Table 4 Time of variant artery reconstruction

Impact of the site of arterial reconstruction, recipient or donor side

In 68 HAV, which required arterial reconstruction, 15 reconstructions were performed with the recipient’s arteries and the remaining 52 using graft arteries. In one patient, there was no information regarding the position of reconstruction. Similar types of variants were seen in the two groups. Arterial WIT, CIT, operation time, blood flow, bleeding the necessity of perop re-reconstruction, arterial complication, biliary complications and patient/graft survival were not different between groups (data not shown).

Is a graft artery with gastroduodenal artery (GDA) patch for anastomosis superior to other alternatives in patients with standard hepatic artery?

A graft artery with GDA patch was used in 150 patients. In 141 transplantations, other alternatives were used. There were no differences between two groups in term of recipient and donor demographic characteristics except for lower donor BMI in the GDA patch group (p = 0.025). In the GDA group, operation time was shorter (p = 0.003). There were no arterial flow differences between the groups, but portal flow was higher in the non-GDA group (p = 0.027). A higher post-operative bilirubin level on days 3–7 was seen in the non-GDA group (p = 0.02). There were no differences in term of graft/patient survival and biliary complications (Table 5).

Table 5 Comparison of arterial anastomosis with graft artery GDA patch or other in graft with standard artery


Hepatic arterial complications such as thrombosis after liver transplantation have a significant effect on mortality and morbidity [16]. It has previously been reported that donor anatomical variations of hepatic artery, which needs complex arterial reconstruction, might be associated with a higher incidence of arterial complications [17]. However, some studies have also pointed out that arterial variations do not affect the arterial or biliary complications [18]. Previous studies have also showed that liver function was not effected by arterial reconstruction [1, 10, 19]. In our series, incidence of HAV was found in 28.6% liver grafts. However, there were a longer arterial warm ischaemia time and higher rate of preoperative arterial re-reconstruction in the variant group. There were no overall differences between the variant and the standard artery groups regarding biliary and arterial complication or graft and patient survival. Interestingly, the occurrence of biliary strictures was significantly associated with presence of variant LHA. This may indicate the importance of reconstruction of a left hepatic artery variant to prevent biliary strictures. Furthermore, this is also underscored by the reduced incidence of biliary strictures in the reconstructed cases in comparison with the cases where reconstructions were judged not to be necessary.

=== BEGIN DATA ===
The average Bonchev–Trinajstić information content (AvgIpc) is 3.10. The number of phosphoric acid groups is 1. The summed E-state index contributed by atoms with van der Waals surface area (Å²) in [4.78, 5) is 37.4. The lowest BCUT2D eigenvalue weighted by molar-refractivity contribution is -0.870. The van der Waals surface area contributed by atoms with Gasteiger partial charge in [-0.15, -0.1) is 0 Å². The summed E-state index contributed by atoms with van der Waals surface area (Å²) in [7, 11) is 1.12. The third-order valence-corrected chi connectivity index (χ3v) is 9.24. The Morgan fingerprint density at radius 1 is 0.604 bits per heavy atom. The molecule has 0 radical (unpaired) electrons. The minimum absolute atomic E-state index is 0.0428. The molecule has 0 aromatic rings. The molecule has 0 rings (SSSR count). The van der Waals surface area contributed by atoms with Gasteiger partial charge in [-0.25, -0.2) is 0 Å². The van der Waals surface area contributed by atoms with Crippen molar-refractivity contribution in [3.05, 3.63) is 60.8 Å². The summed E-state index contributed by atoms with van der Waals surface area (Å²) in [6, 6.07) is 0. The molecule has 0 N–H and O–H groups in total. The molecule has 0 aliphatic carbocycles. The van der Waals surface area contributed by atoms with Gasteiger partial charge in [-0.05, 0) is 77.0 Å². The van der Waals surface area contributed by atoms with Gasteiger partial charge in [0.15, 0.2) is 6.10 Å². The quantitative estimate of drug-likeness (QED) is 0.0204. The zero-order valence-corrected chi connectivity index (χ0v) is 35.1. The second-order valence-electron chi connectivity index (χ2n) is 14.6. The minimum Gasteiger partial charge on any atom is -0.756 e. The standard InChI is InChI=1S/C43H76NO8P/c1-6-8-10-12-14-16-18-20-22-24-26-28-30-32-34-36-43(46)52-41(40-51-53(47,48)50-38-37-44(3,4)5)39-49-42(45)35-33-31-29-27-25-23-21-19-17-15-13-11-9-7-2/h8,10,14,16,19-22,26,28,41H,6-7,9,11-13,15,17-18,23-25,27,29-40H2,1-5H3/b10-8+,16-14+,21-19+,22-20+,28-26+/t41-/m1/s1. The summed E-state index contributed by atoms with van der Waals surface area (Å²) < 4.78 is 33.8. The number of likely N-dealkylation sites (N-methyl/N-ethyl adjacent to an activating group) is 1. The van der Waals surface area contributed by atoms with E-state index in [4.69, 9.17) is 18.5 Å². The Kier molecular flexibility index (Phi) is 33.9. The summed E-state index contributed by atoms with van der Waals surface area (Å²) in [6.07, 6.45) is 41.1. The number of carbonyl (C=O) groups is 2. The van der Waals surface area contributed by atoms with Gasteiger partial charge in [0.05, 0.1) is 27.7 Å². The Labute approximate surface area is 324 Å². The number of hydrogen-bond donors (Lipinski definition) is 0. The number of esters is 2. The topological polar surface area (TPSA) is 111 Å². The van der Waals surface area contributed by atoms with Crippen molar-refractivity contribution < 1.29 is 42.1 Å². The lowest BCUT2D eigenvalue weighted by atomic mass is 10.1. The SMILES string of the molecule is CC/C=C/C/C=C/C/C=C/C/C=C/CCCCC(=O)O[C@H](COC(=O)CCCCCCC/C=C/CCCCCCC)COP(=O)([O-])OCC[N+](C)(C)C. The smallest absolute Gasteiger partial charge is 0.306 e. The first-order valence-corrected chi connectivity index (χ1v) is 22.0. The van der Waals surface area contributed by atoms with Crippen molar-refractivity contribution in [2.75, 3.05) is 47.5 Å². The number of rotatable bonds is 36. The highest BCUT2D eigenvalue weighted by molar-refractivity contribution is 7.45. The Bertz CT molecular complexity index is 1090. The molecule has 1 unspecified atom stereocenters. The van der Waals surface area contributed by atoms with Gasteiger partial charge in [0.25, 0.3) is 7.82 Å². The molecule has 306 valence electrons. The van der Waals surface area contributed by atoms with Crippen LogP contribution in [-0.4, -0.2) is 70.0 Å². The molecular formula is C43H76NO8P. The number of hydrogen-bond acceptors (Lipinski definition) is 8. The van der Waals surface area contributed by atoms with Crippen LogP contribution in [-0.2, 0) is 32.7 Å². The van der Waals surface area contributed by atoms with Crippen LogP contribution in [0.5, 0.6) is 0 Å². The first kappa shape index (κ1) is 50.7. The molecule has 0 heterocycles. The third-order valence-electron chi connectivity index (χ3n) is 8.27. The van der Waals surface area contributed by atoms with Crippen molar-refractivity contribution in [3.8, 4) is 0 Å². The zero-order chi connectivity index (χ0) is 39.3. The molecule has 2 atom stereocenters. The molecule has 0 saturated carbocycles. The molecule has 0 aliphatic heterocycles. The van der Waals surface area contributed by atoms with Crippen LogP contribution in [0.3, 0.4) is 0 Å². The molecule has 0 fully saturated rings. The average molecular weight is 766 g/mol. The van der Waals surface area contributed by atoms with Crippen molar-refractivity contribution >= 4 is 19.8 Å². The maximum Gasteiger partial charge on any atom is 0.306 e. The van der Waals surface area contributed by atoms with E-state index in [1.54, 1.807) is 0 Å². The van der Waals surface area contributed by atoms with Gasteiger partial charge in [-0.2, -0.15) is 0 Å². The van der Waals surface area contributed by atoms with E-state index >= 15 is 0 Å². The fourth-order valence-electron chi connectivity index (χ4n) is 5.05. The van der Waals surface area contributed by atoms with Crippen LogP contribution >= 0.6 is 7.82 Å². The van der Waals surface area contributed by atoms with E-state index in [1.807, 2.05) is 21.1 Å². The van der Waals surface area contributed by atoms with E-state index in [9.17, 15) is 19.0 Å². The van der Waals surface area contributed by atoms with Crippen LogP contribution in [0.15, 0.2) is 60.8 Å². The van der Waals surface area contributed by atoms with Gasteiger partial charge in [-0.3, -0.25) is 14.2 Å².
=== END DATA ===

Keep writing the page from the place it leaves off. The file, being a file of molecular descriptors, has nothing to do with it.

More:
During harvesting of organs, it is important to correctly identify the graft arterial anatomy to avoid damage and to do reconstruction planning. Soliman et al. analysed patients with hepatic artery thrombosis (HAT) after complex arterial reconstruction [17]. In their study, the presence of a left accessory artery resulted in 12% incidence of HAT compared with 7.4% with a right accessory artery. However, this difference was not statistically significant (p < 0.1). In the presented study, HAT was not different between the variant and standard artery group and total HAT incidence was low (0.7%). This could be probably due to our post-operative intensive thrombosprophylaxis procedure which can reduce the incidence of HAT [20].

Back-table reconstruction may prolong the back-table work, but the CIT is not inevitable prolonged [13]. In our study, CIT was not different between back table and intraoperative reconstruction groups. However, arterial warm ischaemia time was prolonged when variational artery reconstruction was performed during recipient operation. Artery reconstruction during back table correlates with more bleeding during the operation but lower incidence of re-reconstruction after arterial reperfusion. This did not seem to have any negative effect on outcome.